Oldham Riots Symptomatic of Islamophobia


Islamic Human Rights Commission


30th May 2001

Oldham Riots Symptomatic of Islamophobia


Britain’s worst riots for years, which occurred in the northern town of Oldham over the weekend, have revealed the extent of discontent among ethnic minorities in the region. The riots occurred as the culmination of 5 weeks of racial abuse orchestrated by right-wing white extremists against the town’s ethnic minority community. Verbal as well as physical abuse, including vandalism, by white youth reached levels of virtual impunity as the local British National Party (BNP) mounted its election campaign. Large groups of up to 40 white youth racially abused members of the predominantly Muslim community and threw bricks through windows during the period.

Community leaders relayed their concerns at the actions to Chief Superintendent Eric Hewitt, who heads the Oldham division of Greater Manchester Police. An observer at the meeting reported that Mr Hewitt’s response to the community’s concerns were decidedly dismissive, indicating that he was unwilling to admit that police policy had been inadequate, and unprepared to take further action. Police indifference to racist provocations and attacks by local white supremacists was exemplified when the BNP requested permission to hold a march in the town for its election campaign. The request was officially denied by the police, leading BNP supporters to stage a large unsanctioned demonstration. Despite the lack of official sanctioning, rather than dispersing them, police offered the rightwing demonstrators protection.

Requests from the community for similar police protection against tangible acts of racist violence and vandalism by white youth has been ignored. One road in particular was being targeted by right-wing groups, yet community pleas to the police to provide protection were ignored on the pretext of distributing officers equally throughout the town.

Statements by right-wing groups reveal that their efforts were primarily directed against Oldham’s Muslim community. An article on the race riots on the BNP’s website was titled: ‘The Situation in Oldham: Ethnic Cleansing Muslim Style’. Regarding the riots, the article commented that “this is how extremists within the Muslim community in Oldham are repaying the hospitality of the people who built the town and allowed them to settle there by the tens of thousands.” Another BNP article remarked on how the Party has been able to use the riots to further exacerbate racist and Islamophobic sentiment to thereby recruit members: “Media coverage and the personal experience of scores of thousands of white people every year are combining to make gangs of Muslim thugs the best recruiting sergeant the British National Party has ever had.”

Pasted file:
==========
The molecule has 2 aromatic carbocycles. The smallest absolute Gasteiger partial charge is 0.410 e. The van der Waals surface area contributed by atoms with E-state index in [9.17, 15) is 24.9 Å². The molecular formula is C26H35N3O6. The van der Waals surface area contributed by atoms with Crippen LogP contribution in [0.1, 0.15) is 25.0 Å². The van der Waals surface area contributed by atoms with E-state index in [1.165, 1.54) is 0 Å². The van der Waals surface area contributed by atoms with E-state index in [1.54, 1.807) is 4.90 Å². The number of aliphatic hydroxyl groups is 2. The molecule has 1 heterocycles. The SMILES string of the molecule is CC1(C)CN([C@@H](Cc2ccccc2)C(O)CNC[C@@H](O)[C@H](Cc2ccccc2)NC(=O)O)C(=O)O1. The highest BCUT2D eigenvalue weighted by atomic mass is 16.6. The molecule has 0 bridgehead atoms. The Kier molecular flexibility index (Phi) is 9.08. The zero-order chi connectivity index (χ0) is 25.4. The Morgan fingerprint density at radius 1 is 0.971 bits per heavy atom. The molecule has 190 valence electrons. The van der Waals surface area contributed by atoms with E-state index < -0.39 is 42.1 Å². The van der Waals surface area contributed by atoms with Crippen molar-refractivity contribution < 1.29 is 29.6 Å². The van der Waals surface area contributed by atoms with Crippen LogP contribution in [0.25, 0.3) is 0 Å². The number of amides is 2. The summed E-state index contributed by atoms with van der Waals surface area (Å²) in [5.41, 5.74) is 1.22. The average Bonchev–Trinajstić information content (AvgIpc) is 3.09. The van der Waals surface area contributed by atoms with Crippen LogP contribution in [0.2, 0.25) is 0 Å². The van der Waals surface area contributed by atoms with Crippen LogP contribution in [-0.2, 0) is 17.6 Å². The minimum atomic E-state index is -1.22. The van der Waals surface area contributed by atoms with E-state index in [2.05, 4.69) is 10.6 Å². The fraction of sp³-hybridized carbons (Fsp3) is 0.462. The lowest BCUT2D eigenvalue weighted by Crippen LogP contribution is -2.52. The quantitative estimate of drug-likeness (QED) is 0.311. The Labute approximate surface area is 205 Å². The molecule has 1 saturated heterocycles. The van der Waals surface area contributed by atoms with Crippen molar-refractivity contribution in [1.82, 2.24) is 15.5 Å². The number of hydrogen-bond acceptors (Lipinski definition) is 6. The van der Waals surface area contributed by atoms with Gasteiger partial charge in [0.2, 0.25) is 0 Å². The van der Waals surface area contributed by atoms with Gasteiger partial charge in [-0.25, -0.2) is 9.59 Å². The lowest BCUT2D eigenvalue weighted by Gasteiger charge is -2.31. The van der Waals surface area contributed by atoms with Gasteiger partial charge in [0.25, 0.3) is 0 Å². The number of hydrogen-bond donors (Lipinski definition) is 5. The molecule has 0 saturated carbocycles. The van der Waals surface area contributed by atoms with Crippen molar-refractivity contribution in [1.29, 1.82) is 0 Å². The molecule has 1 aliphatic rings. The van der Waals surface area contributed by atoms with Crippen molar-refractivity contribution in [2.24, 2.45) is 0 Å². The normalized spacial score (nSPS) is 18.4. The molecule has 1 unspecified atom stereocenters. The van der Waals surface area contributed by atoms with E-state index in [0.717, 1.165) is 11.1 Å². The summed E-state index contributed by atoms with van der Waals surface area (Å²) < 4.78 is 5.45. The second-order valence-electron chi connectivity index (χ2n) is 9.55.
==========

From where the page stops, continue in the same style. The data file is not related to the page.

Massoud Shadjareh, Chairman of the Islamic Human Rights Commission (IHRC), said:

“The Oldham riots were therefore rooted not merely in racism, but more particularly in anti-Muslim hostility. Groups such as Combat 18, the National Front and the BNP have clarified their hostile stance toward the Muslim community in Britain through numerous vehemently Islamophobic statements and activities. The Oldham riots illustrate the dismal failure of the Race Relations Act to protect the Muslim community in Britain from hostile provocation.”

Although Prime Minister Tony Blair argued that the state of race relations in Oldham did not reflect Britain as a whole, unless the government takes significant action to ensure the equal protection of the Muslim community, the situation will continue to deteriorate throughout the United Kingdom.

Massoud Shadajareh commented:

“Existing ‘race relations’ law is discriminatory towards Muslims. Although it is illegal to discriminate against members of the Jewish and Sikh communities, it is perfectly legal to discriminate against Muslims. Incitement by rightwing groups against the Muslim community in Britain is entirely legitimate under current law. Due to the government’s failure to provide the British Muslim community the same protection as other faith communities, the rightwing anti-Muslim provocations made by groups such as the BNP will continue to opportunistically aggravate communal tensions along religious and ethnic lines, leading to catastrophes such as that of Oldham.”

For more information on the above, please contact the IHRC Press Office on (+44) 20 8902 0888, (+44) 958 522 196, e-mail: info@ihrc.org